Participants at the latest Social Watch Coordinating Committee (CC) meeting held in Dar es Salaam, Tanzania, 24-26 March 2010 discussed their views on the global crisis and the role of the network ahead. The upcoming UN High-level Plenary Meeting of the General Assembly (‘MDG Summit’) to take place September 2010 in New York is a key moment and all efforts should point to strengthen the voice of civil society and that of Social Watch in particular.

2010 marks the 15th anniversary of the adoption of the Beijing Declaration and Platform for Action. To commemorate this and review commitment achieved so far, the UN Commission on the Status of Women (CSW) resolved to conduct its 54th session in New York from 1-12 March 2010. The Social Watch network was in New York to present new findings and reports and also partnered with other NGOs to organize parallel civil society events.

It is time to put an end to the gender blindness of current economic policies concludes a new occasional paper by the international civil society network Social Watch entitled “Putting gender economics at the forefront. 15 years after the IV World Conference on Women”. The publication is launched March 9 2010 in New York to mark the 15th anniversary of the adoption of the Beijing Declaration and Platform for Action.

According to the information that arises from the Gender Equity Index 2009, launched on Tuesday in New York by Social Watch, those countries and regions where gender inequality was more serious are those that show less progress. By contrast, improvements were achieved on countries where inequality was not so serious. Besides the logical growth of the gap between countries or regions in relative better and worse situation, it seems clear that when it comes to fighting gender inequity, the starting point is significant.

Sanjay Suri


Social Watch Statement through its Host Organization the Third World Institute (which has ECOSOC status) delivered by Natalia Cardona

3 March 2010, New York

Thirty years after the adoption of the Convention on the Elimination of All Forms of Discrimination against Women and 15 years after the Fourth World Conference on Women, women all around the world still struggle for gender equality and respect for their human rights and freedoms. Despite certain progress, discrimination against women still prevails in all spheres of public life. The United Nations Member States still have not fully implemented their commitments to gender equality as an essential condition for sustainable economic and social development.  Furthermore, disagreements and tensions among member states and a crisis of unlimited proportions in global geopolitics and global governance have led to the muddling and compromise of basic human rights.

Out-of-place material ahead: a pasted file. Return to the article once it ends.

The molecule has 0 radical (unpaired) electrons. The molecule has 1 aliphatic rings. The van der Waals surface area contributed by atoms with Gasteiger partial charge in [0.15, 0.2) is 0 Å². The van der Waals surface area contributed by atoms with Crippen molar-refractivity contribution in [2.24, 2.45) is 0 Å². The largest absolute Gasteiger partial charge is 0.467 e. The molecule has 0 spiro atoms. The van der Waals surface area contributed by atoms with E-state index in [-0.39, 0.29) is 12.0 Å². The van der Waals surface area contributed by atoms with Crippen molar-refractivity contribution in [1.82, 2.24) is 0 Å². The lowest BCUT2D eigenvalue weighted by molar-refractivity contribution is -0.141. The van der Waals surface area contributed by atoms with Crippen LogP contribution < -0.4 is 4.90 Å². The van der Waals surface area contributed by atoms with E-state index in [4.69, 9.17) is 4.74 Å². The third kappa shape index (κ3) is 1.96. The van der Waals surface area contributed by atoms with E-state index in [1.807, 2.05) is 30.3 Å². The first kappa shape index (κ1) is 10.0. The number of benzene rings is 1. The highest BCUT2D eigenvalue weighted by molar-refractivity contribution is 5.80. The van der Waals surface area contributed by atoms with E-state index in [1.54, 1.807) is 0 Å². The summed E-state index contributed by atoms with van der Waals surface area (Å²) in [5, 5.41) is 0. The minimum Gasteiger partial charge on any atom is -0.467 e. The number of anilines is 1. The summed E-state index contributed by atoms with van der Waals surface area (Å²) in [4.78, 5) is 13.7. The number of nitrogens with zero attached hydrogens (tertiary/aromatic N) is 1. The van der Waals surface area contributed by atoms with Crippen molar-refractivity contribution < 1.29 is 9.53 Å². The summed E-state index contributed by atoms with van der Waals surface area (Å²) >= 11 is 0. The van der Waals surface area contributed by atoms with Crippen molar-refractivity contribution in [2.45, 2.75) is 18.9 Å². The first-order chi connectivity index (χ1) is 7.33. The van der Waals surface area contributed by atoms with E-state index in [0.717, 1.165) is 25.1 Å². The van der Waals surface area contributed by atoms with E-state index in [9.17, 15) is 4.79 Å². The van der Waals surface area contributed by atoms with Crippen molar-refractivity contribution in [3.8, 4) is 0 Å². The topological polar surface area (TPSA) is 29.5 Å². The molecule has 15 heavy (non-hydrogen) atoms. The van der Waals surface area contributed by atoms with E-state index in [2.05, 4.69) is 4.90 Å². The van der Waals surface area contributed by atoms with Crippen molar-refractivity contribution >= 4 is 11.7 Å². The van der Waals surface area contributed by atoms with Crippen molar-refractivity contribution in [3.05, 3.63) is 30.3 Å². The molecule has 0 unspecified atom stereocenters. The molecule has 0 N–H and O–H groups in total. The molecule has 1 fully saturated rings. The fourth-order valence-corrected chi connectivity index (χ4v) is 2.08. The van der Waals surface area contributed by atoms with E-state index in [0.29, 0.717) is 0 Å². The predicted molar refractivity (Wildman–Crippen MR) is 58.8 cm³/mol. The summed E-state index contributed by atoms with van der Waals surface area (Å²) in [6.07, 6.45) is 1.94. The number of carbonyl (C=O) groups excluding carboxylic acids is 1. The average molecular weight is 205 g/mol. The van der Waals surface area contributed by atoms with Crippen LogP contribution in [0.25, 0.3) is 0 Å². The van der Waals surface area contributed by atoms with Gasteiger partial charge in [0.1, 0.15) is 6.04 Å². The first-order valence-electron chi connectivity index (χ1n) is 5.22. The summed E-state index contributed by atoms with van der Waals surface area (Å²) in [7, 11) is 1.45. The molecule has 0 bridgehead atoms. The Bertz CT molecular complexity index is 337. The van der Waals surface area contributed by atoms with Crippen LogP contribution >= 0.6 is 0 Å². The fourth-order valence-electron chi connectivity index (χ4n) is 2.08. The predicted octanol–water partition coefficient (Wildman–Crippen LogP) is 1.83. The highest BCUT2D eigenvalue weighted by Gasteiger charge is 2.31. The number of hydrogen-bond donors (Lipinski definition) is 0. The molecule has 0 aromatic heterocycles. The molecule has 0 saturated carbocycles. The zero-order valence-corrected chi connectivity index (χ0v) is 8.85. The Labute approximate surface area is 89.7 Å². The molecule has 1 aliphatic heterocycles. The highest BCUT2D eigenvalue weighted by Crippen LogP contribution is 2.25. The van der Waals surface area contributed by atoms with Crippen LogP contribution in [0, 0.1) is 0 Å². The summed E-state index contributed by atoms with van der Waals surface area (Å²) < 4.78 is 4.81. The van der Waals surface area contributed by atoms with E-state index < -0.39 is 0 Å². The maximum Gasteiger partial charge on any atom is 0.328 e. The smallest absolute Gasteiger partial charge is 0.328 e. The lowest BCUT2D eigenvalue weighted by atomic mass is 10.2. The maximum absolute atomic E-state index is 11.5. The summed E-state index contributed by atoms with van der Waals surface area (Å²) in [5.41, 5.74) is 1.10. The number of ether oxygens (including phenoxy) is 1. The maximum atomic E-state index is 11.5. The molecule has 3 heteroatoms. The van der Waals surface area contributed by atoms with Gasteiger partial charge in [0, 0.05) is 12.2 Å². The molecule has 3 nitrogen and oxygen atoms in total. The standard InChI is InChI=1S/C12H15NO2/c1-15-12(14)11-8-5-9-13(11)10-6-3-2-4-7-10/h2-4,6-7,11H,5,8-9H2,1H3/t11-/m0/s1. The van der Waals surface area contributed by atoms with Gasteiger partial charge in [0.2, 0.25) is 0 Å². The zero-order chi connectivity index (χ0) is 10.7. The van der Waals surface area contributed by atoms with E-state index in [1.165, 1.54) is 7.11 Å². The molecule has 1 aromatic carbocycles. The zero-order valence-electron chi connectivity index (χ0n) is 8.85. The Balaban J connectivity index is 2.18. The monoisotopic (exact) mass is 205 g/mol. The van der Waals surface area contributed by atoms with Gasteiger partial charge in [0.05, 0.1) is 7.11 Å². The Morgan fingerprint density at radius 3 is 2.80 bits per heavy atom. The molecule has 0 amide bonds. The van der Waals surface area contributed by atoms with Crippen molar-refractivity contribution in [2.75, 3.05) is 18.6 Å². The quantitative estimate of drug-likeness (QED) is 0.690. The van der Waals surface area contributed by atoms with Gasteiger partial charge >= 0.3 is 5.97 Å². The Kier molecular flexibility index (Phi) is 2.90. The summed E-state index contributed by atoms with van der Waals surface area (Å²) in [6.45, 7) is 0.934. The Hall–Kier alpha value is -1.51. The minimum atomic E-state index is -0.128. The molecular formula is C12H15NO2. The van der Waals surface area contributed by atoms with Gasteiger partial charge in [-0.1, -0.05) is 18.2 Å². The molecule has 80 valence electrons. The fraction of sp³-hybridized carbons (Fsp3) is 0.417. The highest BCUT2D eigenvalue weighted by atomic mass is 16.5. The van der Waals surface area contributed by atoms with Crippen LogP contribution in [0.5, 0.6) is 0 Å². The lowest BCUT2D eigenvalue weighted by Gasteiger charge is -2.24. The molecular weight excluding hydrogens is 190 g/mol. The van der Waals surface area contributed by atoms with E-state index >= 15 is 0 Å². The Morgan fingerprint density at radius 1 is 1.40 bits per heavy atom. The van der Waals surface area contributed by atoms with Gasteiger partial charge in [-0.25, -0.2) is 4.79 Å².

Statement by Dr. Arjun Karki at the ambassadorial-level meeting of the group of the Least Developed Countries *

New York, 25 February 2010
Mr. Chairman, Mr. Cheick Sidi Diarra, High Representative for LDCs, LLDCs and SIDS, Excellencies, ladies and gentlemen,

Thank you for inviting me to this meeting as the International Coordinator of LDC Watch. It is my regret that I could not be with you at the meeting in person today; however, I would like to share with you a few words, specifically on the preparatory process towards the LDC IV that is underway.

Two months have gone by since the Copenhagen Climate Conference that ended in failure. Through an undemocratic and non transparent process, the Copenhagen Accord was produced which was not adopted by the Conference, but only taken note of.

We are of the view that the time has now come for civil society groups and social movements to make their views known on the process and outcomes of the Copenhagen Conference.



Syndicate content